Heritage of centuries open to all
2nd Heritage of Ages International Festival of Medieval History Reconstruction gathers a thousand participants and many spectatorsto Mir Castle
By Tatiana Grinevetskaya
At the foot of the walls of Mir Castle and beside the lake, a camp was scattered, with horse pens placed under the trees. The field kitchen’s lights glowed in the haze and the castle was brought to life — no longer frozen in time but a wonder of architecture and a lively house, remembering its own long history.
Naturally, reconstructing the Middle Ages (or any period of history) is a laborious task undertaken only by those with a passion; ‘hobby’ is too lightweight a word for those who sometimes spend all their savings on the opportunity to visit such a festival. To them, it’s the ultimate reality!
Jousting is always the most dramatic event, with horse-mounted knights racing towards one another before clashing shields and lances; both often splinter into pieces, falling to the ground. Riding at full gallop, bruises and wounds are almost guaranteed. Such sport is more than mere ‘play’; it is filled with fighting anger and the seeking of victory, claiming the heart of the most beautiful lady. Everything is conducted according to medieval tournament rules, as written nearly a millennium ago.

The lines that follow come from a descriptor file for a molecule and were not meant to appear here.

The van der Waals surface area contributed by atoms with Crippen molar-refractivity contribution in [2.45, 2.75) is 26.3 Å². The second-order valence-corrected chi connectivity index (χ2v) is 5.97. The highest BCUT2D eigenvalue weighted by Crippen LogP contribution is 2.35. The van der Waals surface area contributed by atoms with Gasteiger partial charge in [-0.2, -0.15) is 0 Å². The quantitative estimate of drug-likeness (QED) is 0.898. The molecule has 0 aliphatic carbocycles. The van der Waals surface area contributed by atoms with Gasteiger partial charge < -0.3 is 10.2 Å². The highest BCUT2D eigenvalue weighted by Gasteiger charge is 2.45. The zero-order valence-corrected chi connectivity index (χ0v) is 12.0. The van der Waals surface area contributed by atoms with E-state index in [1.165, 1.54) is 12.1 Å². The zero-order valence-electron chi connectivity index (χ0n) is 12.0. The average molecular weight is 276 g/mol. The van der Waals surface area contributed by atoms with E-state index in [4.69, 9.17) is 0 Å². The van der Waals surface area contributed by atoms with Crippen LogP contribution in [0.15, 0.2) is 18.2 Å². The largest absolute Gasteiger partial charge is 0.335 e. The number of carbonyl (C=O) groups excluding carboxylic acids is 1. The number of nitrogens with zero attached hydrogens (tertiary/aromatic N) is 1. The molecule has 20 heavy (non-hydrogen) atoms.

The knights use exact copies of late 14th-early 15th century weapons, while their costumes are made by hand, from natural materials. Every detail is perfect: belts, purses, bags, caps, shawls, hats, pins, hinges and, of course, handmade leather shoes. The judges of the festival watch for conformity of style between clothing and footwear, jewellery and headwear, weapons and armour with the announced period of time. The slightest discrepancy and a participant may be disqualified. More often, however, the participant is asked to simply change something in his appearance...
“These hats are made with 15th century technology, felted from wool,” traders from Voronezh, Russia tell me. The gunsmith is ready to guarantee the accuracy of every detail of his swords and sabres. Amazing, unfamiliar words spew forth: falchion, badelaire, craquemarts... While I’m trying to understand the difference between an Albanian badelaire and Persian shamshir, a potential buyer beside me looks carefully at the handles, musing if this will be good for ‘pyatnashka’ (15th century style).
You can watch tanners, blacksmiths and potters at work at the colourful and noisy fair beside the castle walls, before buying their wares. It’s fascinating to discover their professional secrets — or to try to make something on the potter’s wheel, or on a small anvil.
Nearby, some test their archery skills and girls in medieval dress (and in modern shorts and tank tops) whirl in a round dance, taking part in a master class. In the evening, knights, ladies and guests enjoy fire-shows and concerts by famous folk groups.
“You know, we’re just delighted,” smiles Voronezh resident Anastasia Zhukovskaya. “Usually, such festivals are exclusively for visitors but, here, the organisers have paid a lot of attention to those taking part. There are even shower cubicles! It is a pleasant surprise on such a hot day...” Those from the clubs Nurnberg and Brabant were taking part for the second time. Others were in attendance for the first time but plan to return.
The Chairman of the Festival Organising Committee and Director of the Youth Public Association Living History, Ivan Kravtsevich, invites everyone to the next festival, “It is a pleasure for us to welcome guests… and we have serious ambitions.”